In contrast to our previous study (Shah et al. 2015), indices of oxidative stress were not increased in male or female IUGR offspring compared to controls. However, expected effects of prenatal environment might be masked due to the longer exposure to a HF diet (9 weeks vs. 18 weeks) and aging (3 months vs. 5 months of age); both of which are also known prooxidants. Resveratrol treatment did not modify cardiac superoxide levels in male or female offspring. Following this observation, we further assessed cardiac antioxidant enzymes. Interestingly, resveratrol increased cardiac SOD2 levels in only female but not male IUGR offspring. Taken together, these findings suggest that the potential mechanism of action for the cardio‐beneficial effects of resveratrol treatment may involve an increase in cardiac p‐AMPK and SOD2 levels in the susceptible female IUGR population.
We demonstrated that resveratrol treatment of IUGR offspring, at a time of established CV dysfunction, improved ex vivo cardiac dysfunction after I/R injury in both male and female IUGR offspring. Thus, the findings of this study highlight the beneficial effects of resveratrol in the treatment of cardiac pathologies manifested in susceptible IUGR populations; specifically in a pathological condition where reperfusion‐induced cardiac injury is most commonly encountered such as ischemic heart diseases.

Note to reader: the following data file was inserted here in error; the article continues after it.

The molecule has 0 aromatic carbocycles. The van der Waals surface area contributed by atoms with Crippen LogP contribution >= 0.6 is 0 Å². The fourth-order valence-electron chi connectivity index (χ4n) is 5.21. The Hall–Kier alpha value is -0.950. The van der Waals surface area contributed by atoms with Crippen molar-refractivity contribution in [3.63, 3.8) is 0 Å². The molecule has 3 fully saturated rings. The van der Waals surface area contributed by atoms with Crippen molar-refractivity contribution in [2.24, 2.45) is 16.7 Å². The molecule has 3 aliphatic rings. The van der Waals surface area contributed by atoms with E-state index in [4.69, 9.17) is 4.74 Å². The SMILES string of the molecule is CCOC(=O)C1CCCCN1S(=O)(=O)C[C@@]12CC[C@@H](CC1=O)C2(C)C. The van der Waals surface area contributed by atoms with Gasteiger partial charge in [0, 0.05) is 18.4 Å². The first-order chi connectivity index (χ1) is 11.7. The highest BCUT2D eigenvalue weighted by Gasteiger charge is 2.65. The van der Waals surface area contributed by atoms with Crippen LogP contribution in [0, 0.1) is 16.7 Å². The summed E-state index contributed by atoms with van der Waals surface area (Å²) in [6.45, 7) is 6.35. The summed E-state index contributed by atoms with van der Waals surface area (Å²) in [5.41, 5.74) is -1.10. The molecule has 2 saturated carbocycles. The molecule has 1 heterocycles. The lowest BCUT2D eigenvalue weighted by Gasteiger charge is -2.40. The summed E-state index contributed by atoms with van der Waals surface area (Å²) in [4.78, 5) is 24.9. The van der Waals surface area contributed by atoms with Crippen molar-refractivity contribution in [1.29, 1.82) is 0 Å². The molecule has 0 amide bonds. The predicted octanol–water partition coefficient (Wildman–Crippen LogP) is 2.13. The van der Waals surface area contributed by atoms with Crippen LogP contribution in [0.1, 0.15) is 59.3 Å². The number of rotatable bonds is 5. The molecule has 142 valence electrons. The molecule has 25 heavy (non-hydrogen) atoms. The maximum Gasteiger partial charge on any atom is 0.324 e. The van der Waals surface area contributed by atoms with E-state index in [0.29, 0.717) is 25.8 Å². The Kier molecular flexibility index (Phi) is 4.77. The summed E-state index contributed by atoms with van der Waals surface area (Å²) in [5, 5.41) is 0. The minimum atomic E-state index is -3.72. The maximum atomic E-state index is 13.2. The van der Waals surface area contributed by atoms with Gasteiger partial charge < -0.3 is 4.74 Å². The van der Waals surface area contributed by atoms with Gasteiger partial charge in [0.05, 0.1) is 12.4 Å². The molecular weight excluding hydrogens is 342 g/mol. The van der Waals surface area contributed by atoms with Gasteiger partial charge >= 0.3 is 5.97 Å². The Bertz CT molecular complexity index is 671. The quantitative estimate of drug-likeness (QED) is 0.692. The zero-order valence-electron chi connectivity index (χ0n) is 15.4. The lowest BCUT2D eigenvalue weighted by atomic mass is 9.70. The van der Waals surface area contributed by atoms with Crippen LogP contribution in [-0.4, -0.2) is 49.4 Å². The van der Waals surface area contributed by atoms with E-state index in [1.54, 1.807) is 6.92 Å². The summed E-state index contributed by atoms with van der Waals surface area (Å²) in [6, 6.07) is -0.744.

Conflict of Interest
S. Davidge is a Canada Research Chair in Maternal and Perinatal Cardiovascular Health.
This work is funded by grants from the Canadian Institutes of Health Research (MOP 133566), the Women and Children's Health Research Institute through the generous contributions of the Stollery Children's Hospital Foundation and the Royal Alexandra Hospital Foundation. A. Shah is supported by fellowship from the Heart and Stroke Foundation of Canada (J‐14‐SH‐5399).
- Manuscript Received: December 8, 2016.
- Manuscript Accepted: December 9, 2016.
- © 2017 The Authors. Physiological Reports published by Wiley Periodicals, Inc. on behalf of The Physiological Society and the American Physiological Society.
This is an open access article under the terms of the Creative Commons Attribution License, which permits use, distribution and reproduction in any medium, provided the original work is properly cited.